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Festival City Stories 15 Sep 2022
In peak festival season, Amy Ide’s friends and family know the only way to snag a moment with her is by booking an appointment in a complex, colour-coded spreadsheet.
That’s how the incurable arts enthusiast manages her high-volume schedule of shows and festival volunteering commitments. In 2021, while working full time and volunteering, she attended “just over 40 shows.” Incredibly, that’s less than half the number she managed in 2020.
“I was working part-time and I’d reduced my hours down to three days a week so that I could fit my volunteering in and see shows,” she recalls. “I was lucky enough to win a double pass to 60 shows for the Fringe. Along with Adelaide Festival shows, I saw 82 shows, which was pretty intense, and volunteered at Adelaide Festival, the Fringe and for Holden Street Theatres. It was quite hectic!”
Ide, whose enthusiasm for the arts stems from attending events as a child with her mum and sister (including an appearance as a clown in the Fringe Parade while at primary school), also regularly volunteers for the Adelaide Film Festival, WOMADelaide and Writer’s Week.
An environmental scientist by trade, Ide initially became a volunteer because she was curious about working in the arts. And though she decided against pursuing it as a career, she enjoyed being surrounded by like-minded people so much that she continued to volunteer.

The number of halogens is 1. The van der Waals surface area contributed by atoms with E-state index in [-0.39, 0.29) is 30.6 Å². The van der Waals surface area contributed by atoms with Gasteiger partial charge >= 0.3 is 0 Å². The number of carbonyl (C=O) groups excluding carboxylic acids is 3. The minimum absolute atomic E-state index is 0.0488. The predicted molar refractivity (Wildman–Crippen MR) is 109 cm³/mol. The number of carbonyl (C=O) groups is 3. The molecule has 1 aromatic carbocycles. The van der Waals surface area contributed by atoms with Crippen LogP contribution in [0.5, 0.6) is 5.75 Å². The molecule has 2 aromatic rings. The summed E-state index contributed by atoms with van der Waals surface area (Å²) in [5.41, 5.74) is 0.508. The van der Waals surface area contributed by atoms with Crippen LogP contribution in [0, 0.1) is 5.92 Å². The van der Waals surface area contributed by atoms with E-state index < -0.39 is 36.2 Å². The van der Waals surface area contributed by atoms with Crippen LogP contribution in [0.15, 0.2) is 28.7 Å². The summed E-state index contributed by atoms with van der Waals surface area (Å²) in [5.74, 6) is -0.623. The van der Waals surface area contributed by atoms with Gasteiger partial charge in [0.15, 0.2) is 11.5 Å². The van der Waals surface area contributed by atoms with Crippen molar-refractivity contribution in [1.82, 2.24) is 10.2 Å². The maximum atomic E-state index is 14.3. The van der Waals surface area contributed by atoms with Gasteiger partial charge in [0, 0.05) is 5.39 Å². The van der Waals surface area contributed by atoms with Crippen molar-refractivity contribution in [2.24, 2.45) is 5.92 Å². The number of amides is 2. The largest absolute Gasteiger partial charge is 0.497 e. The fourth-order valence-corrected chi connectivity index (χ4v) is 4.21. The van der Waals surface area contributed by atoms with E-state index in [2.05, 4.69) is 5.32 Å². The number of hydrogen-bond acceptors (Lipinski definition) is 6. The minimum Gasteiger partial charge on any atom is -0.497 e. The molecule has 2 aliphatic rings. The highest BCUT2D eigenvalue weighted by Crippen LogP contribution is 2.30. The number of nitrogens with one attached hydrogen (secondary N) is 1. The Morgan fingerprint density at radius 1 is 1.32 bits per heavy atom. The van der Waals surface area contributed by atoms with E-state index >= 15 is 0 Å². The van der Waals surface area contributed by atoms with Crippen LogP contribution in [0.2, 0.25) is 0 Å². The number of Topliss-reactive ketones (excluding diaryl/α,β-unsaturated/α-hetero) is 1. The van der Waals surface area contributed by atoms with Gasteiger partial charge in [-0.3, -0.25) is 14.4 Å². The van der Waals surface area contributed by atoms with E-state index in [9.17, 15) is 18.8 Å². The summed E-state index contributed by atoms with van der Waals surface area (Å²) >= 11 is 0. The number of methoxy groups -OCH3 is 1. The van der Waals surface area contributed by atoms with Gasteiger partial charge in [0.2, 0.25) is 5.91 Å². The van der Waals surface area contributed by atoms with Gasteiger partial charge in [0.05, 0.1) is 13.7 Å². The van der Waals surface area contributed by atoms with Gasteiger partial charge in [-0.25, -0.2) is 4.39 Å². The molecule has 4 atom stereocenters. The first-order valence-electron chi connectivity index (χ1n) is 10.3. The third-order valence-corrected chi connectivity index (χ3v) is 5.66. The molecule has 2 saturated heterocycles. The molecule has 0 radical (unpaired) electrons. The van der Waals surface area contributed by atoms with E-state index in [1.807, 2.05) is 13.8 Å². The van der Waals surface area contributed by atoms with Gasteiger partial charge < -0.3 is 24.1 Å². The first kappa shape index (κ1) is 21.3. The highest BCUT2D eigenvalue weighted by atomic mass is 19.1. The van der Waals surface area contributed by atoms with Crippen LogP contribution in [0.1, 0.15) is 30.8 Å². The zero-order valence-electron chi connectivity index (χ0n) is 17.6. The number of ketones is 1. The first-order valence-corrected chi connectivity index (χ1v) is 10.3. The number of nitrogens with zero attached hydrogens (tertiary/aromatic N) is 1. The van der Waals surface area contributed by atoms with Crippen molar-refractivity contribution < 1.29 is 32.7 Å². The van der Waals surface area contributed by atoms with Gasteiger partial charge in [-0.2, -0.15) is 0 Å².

“It’s been really wonderful to meet other people that are also interested in the arts,” she says. “We get new volunteers every year but we also have others that have been around for many years, and you get to know them… it’s [about] sharing the experience with other people.”
Ide’s volunteering roles aren’t always glamorous; on any given day she might be tasked with managing crowd control, helping punters navigate festival programs and bulk printing tickets. But she is unperturbed by the specifics of the job. Her focus remains on the bigger picture of what festivals do for her city.
“I really enjoy supporting the independent artists,” she says. “I think that’s a really important legacy of the festivals; it’s not just about the here and now. It’s about supporting people in their careers or [in the] development of their creative experiences… Festivals provide quite a safe space for putting new thinking or non-mainstream ideas out there, and that’s a really good thing.”
As a volunteer, Ide plays an essential role in the festival landscape; “We’re always told we’re the ‘friendly faces of the festival’,” she says. And though she sees her contribution as ordinary, for the people and organisations she is helping, Ide is doing something potentially transformative. Whether chatting with audience members after they’ve watched a particularly affecting show or lending an ear to artists struggling with ticket sales, she is speaking directly to the ultimate purpose of festivals; creating a sense of connection.
This article is part of the Festival City Stories series, a collection of reflections about Adelaide made by the people who make this a festival place. The project was funded through the Department of Premier and Cabinet, Arts South Australia, Arts Recovery Fund, and delivered in partnership with the State Library of South Australia.
Written by: Farrin Foster
Photography by: Thomas McCammon